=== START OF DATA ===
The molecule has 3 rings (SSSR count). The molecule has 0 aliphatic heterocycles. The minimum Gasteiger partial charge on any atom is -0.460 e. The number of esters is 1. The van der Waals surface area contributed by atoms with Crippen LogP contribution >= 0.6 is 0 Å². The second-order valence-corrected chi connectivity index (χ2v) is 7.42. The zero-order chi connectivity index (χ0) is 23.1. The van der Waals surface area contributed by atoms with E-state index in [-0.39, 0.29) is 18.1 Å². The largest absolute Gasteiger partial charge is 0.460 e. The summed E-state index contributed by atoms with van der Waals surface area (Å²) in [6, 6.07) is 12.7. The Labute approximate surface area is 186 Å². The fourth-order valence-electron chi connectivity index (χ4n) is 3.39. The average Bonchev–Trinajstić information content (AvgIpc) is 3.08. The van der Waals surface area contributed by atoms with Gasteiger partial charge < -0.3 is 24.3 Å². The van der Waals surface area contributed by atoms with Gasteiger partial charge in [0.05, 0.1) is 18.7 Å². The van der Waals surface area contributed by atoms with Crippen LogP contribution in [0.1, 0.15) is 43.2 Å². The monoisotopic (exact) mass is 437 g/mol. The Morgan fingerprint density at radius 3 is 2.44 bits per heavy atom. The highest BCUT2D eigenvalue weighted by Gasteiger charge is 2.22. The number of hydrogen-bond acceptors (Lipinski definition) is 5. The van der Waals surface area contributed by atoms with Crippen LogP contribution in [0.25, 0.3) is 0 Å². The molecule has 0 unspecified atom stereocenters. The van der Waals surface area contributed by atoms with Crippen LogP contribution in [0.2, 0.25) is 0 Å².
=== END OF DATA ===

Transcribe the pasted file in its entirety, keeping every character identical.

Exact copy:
The molecule has 3 rings (SSSR count). The molecule has 0 aliphatic heterocycles. The minimum Gasteiger partial charge on any atom is -0.460 e. The number of esters is 1. The van der Waals surface area contributed by atoms with Crippen LogP contribution >= 0.6 is 0 Å². The second-order valence-corrected chi connectivity index (χ2v) is 7.42. The zero-order chi connectivity index (χ0) is 23.1. The van der Waals surface area contributed by atoms with E-state index in [-0.39, 0.29) is 18.1 Å². The largest absolute Gasteiger partial charge is 0.460 e. The summed E-state index contributed by atoms with van der Waals surface area (Å²) in [6, 6.07) is 12.7. The Labute approximate surface area is 186 Å². The fourth-order valence-electron chi connectivity index (χ4n) is 3.39. The average Bonchev–Trinajstić information content (AvgIpc) is 3.08. The van der Waals surface area contributed by atoms with Gasteiger partial charge < -0.3 is 24.3 Å². The van der Waals surface area contributed by atoms with Gasteiger partial charge in [0.05, 0.1) is 18.7 Å². The van der Waals surface area contributed by atoms with Crippen LogP contribution in [0.1, 0.15) is 43.2 Å². The monoisotopic (exact) mass is 437 g/mol. The Morgan fingerprint density at radius 3 is 2.44 bits per heavy atom. The highest BCUT2D eigenvalue weighted by Gasteiger charge is 2.22. The number of hydrogen-bond acceptors (Lipinski definition) is 5. The van der Waals surface area contributed by atoms with Crippen LogP contribution in [0.25, 0.3) is 0 Å². The molecule has 0 unspecified atom stereocenters. The van der Waals surface area contributed by atoms with Crippen LogP contribution in [0.2, 0.25) is 0 Å².